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MRC head steps down

By | March 8, 2007

Medical Research Council chief Colin Blakemore is stepping down at a time when the UK agency is facing major reforms. linkurl:Blakemore;http://www.the-scientist.com/article/display/13002/ said that he decided to leave after his current term expires in September, but his decision has nothing to do with the MRC's linkurl:upcoming;http://www.the-scientist.com/news/display/24225/ changes -- which include the UK government's decision to reform medical research funding, creating an umbrella s

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Statistically significant punk rockers

By | March 6, 2007

Who can argue with a punk rock anthem about the search for statistical certainty? Not me, at least. In fact, I couldn't help but smile this week when I came across a jaunty little tune called Increase the N by an outfit called Hefe from Vancouver. I first saw reference to the song (lyrics below) on linkurl:The World's Fair;http://www.myspace.com/heferocks, where they kindly offered a link to the group's linkurl:myspace;http://www.myspace.com/heferocks account. Apparently, they're a group broug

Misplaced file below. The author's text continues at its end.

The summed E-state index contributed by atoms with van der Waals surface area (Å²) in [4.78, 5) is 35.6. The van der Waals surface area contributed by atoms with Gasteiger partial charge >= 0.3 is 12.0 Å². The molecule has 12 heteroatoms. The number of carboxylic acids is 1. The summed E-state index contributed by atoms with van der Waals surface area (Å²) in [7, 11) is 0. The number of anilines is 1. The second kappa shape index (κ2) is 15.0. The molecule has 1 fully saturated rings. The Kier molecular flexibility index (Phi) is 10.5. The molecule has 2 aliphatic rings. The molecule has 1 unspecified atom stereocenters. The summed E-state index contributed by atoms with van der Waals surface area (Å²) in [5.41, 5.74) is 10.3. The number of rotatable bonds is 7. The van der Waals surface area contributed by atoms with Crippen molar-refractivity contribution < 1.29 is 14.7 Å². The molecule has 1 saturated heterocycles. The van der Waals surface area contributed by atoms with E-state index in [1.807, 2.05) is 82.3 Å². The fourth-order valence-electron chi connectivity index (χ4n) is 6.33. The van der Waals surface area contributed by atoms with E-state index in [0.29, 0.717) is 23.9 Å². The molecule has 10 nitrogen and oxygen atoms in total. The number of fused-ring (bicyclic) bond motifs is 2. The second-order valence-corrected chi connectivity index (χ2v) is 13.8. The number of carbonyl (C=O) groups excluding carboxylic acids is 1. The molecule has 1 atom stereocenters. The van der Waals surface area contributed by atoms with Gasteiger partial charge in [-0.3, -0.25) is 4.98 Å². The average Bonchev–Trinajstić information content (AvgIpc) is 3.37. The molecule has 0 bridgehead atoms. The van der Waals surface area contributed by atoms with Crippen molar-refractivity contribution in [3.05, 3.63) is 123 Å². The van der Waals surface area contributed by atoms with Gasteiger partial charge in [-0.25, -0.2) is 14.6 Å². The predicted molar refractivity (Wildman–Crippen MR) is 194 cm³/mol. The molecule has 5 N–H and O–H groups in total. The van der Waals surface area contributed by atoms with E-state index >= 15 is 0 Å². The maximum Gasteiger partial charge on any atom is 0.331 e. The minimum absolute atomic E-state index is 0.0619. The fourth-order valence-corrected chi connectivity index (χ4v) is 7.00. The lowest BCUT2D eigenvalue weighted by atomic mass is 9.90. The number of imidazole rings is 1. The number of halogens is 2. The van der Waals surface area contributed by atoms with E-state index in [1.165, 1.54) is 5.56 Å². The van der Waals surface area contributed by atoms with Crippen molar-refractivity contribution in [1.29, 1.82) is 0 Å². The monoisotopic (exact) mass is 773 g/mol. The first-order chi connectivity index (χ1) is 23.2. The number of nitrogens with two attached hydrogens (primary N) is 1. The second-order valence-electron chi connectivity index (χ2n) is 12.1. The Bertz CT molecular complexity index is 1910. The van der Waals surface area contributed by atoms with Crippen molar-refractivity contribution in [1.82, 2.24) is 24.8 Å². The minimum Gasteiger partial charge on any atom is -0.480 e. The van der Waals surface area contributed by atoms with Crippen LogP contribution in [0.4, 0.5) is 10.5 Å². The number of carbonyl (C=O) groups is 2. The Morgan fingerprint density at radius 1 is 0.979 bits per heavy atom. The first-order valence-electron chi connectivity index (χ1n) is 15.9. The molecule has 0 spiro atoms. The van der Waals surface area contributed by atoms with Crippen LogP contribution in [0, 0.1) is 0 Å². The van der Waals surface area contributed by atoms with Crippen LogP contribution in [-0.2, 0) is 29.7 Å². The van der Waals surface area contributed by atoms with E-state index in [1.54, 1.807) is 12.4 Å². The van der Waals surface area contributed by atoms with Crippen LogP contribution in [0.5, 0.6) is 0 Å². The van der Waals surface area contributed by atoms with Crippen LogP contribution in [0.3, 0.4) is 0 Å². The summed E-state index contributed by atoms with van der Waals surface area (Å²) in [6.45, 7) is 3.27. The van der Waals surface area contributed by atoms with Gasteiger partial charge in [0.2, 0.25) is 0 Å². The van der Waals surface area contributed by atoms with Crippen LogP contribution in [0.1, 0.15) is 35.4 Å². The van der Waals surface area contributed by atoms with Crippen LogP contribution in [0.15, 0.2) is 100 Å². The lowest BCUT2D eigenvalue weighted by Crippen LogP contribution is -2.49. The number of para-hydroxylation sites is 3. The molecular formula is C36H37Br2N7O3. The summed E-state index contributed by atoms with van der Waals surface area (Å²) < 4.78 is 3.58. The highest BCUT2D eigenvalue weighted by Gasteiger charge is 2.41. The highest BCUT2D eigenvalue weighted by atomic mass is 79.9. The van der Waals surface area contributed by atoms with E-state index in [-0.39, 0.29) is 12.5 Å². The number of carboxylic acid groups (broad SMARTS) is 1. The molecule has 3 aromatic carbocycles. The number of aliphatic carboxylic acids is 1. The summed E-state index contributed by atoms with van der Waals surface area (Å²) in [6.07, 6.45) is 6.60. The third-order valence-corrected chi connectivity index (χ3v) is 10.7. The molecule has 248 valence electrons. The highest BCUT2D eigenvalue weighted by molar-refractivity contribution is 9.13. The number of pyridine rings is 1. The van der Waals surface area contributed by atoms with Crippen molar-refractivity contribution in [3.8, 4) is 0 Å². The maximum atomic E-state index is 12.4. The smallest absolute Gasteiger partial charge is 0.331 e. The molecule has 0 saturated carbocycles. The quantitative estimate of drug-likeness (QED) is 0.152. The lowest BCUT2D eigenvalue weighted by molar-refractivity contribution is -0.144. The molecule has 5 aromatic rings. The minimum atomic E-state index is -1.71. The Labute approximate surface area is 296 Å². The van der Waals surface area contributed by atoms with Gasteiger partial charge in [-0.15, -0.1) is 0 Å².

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Need $20 million? Come to Alberta

By | February 28, 2007

The Canadian province of Alberta is linkurl:offering up;http://www.ahfmr.ab.ca/press/2007-02-14.php to three "superstar" biomedical researchers $20 million ($17 million US) each, distributed over 10 years, to move to Alberta and conduct research there. Half of the money comes from the funding agency Alberta Heritage Foundation for Medical Research (AHFMR), and the province's three universities (University of Calgary, University of Alberta, and University of Lethbridge) will pony up t

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Another stem cell court victory

By | February 27, 2007

Even though California started linkurl:distributing stem cell funding;http://www.the-scientist.com/blog/display/52856/ this month, the California Institute for Regenerative Medicine (CIRM) is still fighting for its survival in court. On Monday (February 26), a state appeals court upheld a linkurl:2006 verdict;http://www.the-scientist.com/news/display/23342/-legal verdict by a lower court judge, who said the organization was did not violate the constitution. But opponents of the California stem

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In Oscar season, biology on film

By | February 26, 2007

When biologists at the Wildlife Conservation Society in the Bronx heard last fall that a beaver was making New York City home for the first time in 200 years, they were understandably excited. Unlike some other biologists, however -- say, those who said they had seen an linkurl:ivory-billed woodpecker;http://www.the-scientist.com/blog/display/84/ in 2005 -- the Bronx group made sure they caught Jose the beaver, on a video everyone could agree was actually a beaver, before linkurl:announcing it t